When I was in eighth grade my dad told me to do something. To this day I don’t know why I said it, but I simply replied, “Oh shut up.” My dad was not happy. He got up quickly and rushed me to my bedroom, then verbally tore into me. I have never been so scared of him. He eventually calmed down and discussed the incident. He ended it by hugging me. It was a nice way to end, but I’m sure he had some wise words in there that I don’t remember. I just remember the anger and then the hug.
Now that I am a dad I understand that anger, especially when dealing with bad child behavior. When kids get mouthy—when they have a comeback for everything we say—tension fills the house, blood pressures rise, and we may say and do things that we’ll later regret. Dad, we need to be self-controlled. And teach self-control. But how? How do you teach right behavior so it sinks in without yelling, making threats, or other emotional fireworks? Here are several things to do when confronting bad child behavior.
1. Avoid Getting Heated
First, it’s important to avoid heated emotions. Your child probably thrives on getting a reaction out of you, and if you do get angry, you’re essentially letting her control the situation. Click on this link to see a plan that may help you.
2. Offer Choices
But, as Foster Cline and Jim Fay describe in their book Parenting With Love and Logic, there is a way to maintain control and challenge child behavior by giving her choices while letting the kid save face. The important thing is to offer her two or three choices that are all agreeable to you. You can’t reason with a child when she’s sassing you, so give her choices with the goal of getting her away from you until she can speak calmly. You could say, “Honey, would you like to go to your room, or outside, or down to the basement? You’re free to come back when you can talk calmly like I’m doing.” Just keep urging her, politely, to relocate until she can be polite.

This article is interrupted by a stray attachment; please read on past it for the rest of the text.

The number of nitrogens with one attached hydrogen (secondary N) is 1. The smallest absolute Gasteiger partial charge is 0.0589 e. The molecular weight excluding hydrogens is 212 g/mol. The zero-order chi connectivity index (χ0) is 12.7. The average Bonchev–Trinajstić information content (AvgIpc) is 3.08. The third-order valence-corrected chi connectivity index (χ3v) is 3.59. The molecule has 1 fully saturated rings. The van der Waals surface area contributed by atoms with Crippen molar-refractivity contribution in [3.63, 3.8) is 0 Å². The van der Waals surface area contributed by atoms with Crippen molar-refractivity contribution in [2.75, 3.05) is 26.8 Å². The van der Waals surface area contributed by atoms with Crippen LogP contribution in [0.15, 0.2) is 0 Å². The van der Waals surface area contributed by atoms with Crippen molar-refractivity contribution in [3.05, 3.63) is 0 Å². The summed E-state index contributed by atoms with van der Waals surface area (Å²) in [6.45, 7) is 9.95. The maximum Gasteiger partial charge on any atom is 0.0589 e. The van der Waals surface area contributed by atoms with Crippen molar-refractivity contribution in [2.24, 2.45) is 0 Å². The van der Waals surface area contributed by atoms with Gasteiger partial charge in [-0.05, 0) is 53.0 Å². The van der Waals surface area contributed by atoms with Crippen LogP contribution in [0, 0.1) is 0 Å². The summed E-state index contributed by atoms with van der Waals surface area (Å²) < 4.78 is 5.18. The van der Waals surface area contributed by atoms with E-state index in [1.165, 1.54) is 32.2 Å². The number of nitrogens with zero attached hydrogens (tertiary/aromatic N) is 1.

3. Figure Out Why
Then, once tempers have cooled off, try to figure out your child’s reasons for being disrespectful. Discuss it with the purpose of really learning about your child, not just stopping an ugly behavior. Maybe she’s just being hyper, letting off steam. Or, maybe it happens when you’ve asked her to do something and she doesn’t want to do it. Does she feel put down? Or like she’s being controlled? Does she really mean the rude words she’s saying? Draw your child out, and listen without being judgmental or defensive.
4. Call Out Unacceptable Behavior
You still reinforce the fact that the behavior is unacceptable – that’s important – but you help your child come up with a better way to satisfy her desires in a polite and more effective way. Dads, we can maintain control and teach our kids a better way.